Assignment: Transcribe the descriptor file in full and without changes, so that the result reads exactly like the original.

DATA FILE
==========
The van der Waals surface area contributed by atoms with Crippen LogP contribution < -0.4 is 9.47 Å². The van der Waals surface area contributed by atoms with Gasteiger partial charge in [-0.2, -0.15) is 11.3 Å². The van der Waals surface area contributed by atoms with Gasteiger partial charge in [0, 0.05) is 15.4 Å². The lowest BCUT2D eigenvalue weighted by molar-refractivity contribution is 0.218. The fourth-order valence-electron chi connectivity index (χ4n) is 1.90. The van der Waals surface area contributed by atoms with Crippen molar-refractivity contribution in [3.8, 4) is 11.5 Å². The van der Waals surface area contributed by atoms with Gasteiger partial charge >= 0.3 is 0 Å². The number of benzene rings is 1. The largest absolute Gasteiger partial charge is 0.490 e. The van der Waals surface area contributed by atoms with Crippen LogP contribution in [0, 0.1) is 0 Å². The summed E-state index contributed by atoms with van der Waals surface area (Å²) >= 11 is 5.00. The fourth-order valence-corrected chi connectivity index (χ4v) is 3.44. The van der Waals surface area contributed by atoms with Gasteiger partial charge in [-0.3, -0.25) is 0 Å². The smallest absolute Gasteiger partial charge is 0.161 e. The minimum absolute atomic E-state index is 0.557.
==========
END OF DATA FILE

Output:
The van der Waals surface area contributed by atoms with Crippen LogP contribution < -0.4 is 9.47 Å². The van der Waals surface area contributed by atoms with Gasteiger partial charge in [-0.2, -0.15) is 11.3 Å². The van der Waals surface area contributed by atoms with Gasteiger partial charge in [0, 0.05) is 15.4 Å². The lowest BCUT2D eigenvalue weighted by molar-refractivity contribution is 0.218. The fourth-order valence-electron chi connectivity index (χ4n) is 1.90. The van der Waals surface area contributed by atoms with Crippen molar-refractivity contribution in [3.8, 4) is 11.5 Å². The van der Waals surface area contributed by atoms with Gasteiger partial charge >= 0.3 is 0 Å². The number of benzene rings is 1. The largest absolute Gasteiger partial charge is 0.490 e. The van der Waals surface area contributed by atoms with Crippen LogP contribution in [0, 0.1) is 0 Å². The summed E-state index contributed by atoms with van der Waals surface area (Å²) >= 11 is 5.00. The fourth-order valence-corrected chi connectivity index (χ4v) is 3.44. The van der Waals surface area contributed by atoms with Gasteiger partial charge in [-0.3, -0.25) is 0 Å². The smallest absolute Gasteiger partial charge is 0.161 e. The minimum absolute atomic E-state index is 0.557.